Monday, 16 April 2012
Around the turn of the millennium, a whole generation of 80s action movie stars were deported on mass to Eastern Europe.
Unable to trouble the American box office, they were first forced into DTV exile, and then condemned to ply their trade in the Europe’s far flung corners - where the cheaper production costs made it possible to eke out a living.
Derailed (2002) marks Jean Claude Van Damme’s first foray into this twilight existence. Filmed in Bulgaria but set in Slovakia, Van Damme plays Jack Christoff an intelligence agent who has to escort a spy (Laura Harring) carrying a biological weapon across the border.
With the airports watched, Van Damme and Harring have to let the train take the strain in order to escape the country. Unfortunately, along for the ride are a group of terrorists who want to snatch the deadly bio-weapon, and Van Damme’s family who have, with ill-timed spontaneity, turned up to surprise Daddy.
A promising enough premise, you may think. Indeed so promising we’ve already seen it filmed as Under Siege 2. But quibbles over originality aside, with a half decent cast and script Derailed could still have made an entertaining film.
Unfortunately, the euro-thriller is characterised by poor direction, leaden scripts and casts populated by third rate actors. Just one of these traits is usually enough to sabotage a film’s potential. Fatally, Derailed has all three.
The other irritant – also typical of the euro-thriller – is the bizarre geopolitical conception the writers seem to have of the continent. In their world, European countries have dispensed with national identity, and handed all responsibility for their affairs to international bodies.
“Get me NATO command!”, someone barks in a risible moment of convoluted drama. Later, someone tries to inject some faux urgency into the line: “We need to call the World Health Organisation…. Now!”
Clearly, the writers of this rubbish seem oblivious to the fact that Europe has individual countries with their own national governments - though curiously JCVD’s native Belgium went nearly two years without one - who don’t run to the first supra-national organisation whenever a crisis arises.
Still, while the scriptwriters feel free to take political liberties at whim, their bravery doesn’t extend to deviating from conventions of the DTV action film - and a helicopter explosion is duly included.
The terrorists plan to escape with the bio-weapon, involves being evacuated from the train by helicopter. As their leader tries to shimmy up the ladder that’s been lowered from the chopper, Van Damme stops their getaway by securing the ladder to the train - preventing the helicopter from flying off.
With predictable misfortune for the pilot, a tunnel is fast approaching. Unable to gain altitude, the pilot fights a desperate battle with his controls. To no avail, and the chopper smashes into the side of the rocky outcrop with predictable fiery consequences.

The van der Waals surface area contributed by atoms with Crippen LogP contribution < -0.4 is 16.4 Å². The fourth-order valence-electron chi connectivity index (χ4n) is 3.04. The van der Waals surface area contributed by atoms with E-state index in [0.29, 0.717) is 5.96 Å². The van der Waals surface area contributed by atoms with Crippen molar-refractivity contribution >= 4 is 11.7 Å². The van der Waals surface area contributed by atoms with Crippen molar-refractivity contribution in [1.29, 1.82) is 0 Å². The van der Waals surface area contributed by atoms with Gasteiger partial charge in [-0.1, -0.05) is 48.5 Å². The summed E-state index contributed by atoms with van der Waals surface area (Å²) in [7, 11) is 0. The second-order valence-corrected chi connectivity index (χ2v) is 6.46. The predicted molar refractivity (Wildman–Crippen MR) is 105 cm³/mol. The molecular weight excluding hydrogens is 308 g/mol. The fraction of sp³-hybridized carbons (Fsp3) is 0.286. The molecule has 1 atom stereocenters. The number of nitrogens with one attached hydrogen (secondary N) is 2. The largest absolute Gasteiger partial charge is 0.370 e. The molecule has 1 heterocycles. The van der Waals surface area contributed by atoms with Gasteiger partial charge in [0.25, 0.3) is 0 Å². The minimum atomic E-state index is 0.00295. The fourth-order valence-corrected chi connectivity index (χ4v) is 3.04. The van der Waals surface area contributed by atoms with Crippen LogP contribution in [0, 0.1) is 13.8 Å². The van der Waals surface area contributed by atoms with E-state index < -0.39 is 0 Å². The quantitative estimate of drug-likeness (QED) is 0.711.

This report card has to be marked - could have tried harder. A little crafty editing means we don’t actually see the helicopter explode - too expensive no doubt - and our mind’s eye is left to fill in the blanks the camera has left. Instead, we’re left with an unsatisfying fireball - all whites and yellows, no dirty, oily reds and oranges.
The director, in a moment of artistic license, has Van Damme - who was still on the train roof - showered with wreckage from the explosion. However, If you think about the physics of the situation - trust me, I have - that’s completely illogical.
Exploding helicopter innovation
Tying helicopters down to prevent their flight, is a method of destruction we’ve seen before. Derailed is almost an action replay of Darkman except with a lorry, instead of a train, pulling the chopper towards its tunnel wall demise.
There’s a dumbly enjoyable sequence where Van Damme rides a scramble bike along the roof of the train to avoid the terrorists. It’s shoddily executed, but closer to the type of entertainment I’m looking for.
The entire film – which is surely the nadir of Van Damme’s career. If he’s made a worse film, I’d like to know what it is - if only so I can make sure I can avoid it.
“Terrorists, plus sickness, equals biological warfare.”
Tellingly, director Bob Misiorowski never helmed another film after Derailed. However, there does seem to be one interesting detail amidst an otherwise unexceptional CV – a writing credit on Mrs Columbo.
This TV series was a short-lived and ill-fated spin-off from the detective show of the same name, where the running joke was we never meet Mrs Columbo, despite hearing about her in each episode.
This sacrilege was received with utterly predictable fury by Columbo’s dedicated fans. Such was the opprobrium heaped on the series, it was hastily renamed as Kate Loves A Mystery and all references to Columbo were excised before it died an unlamented death after one series.
Review by: Jafo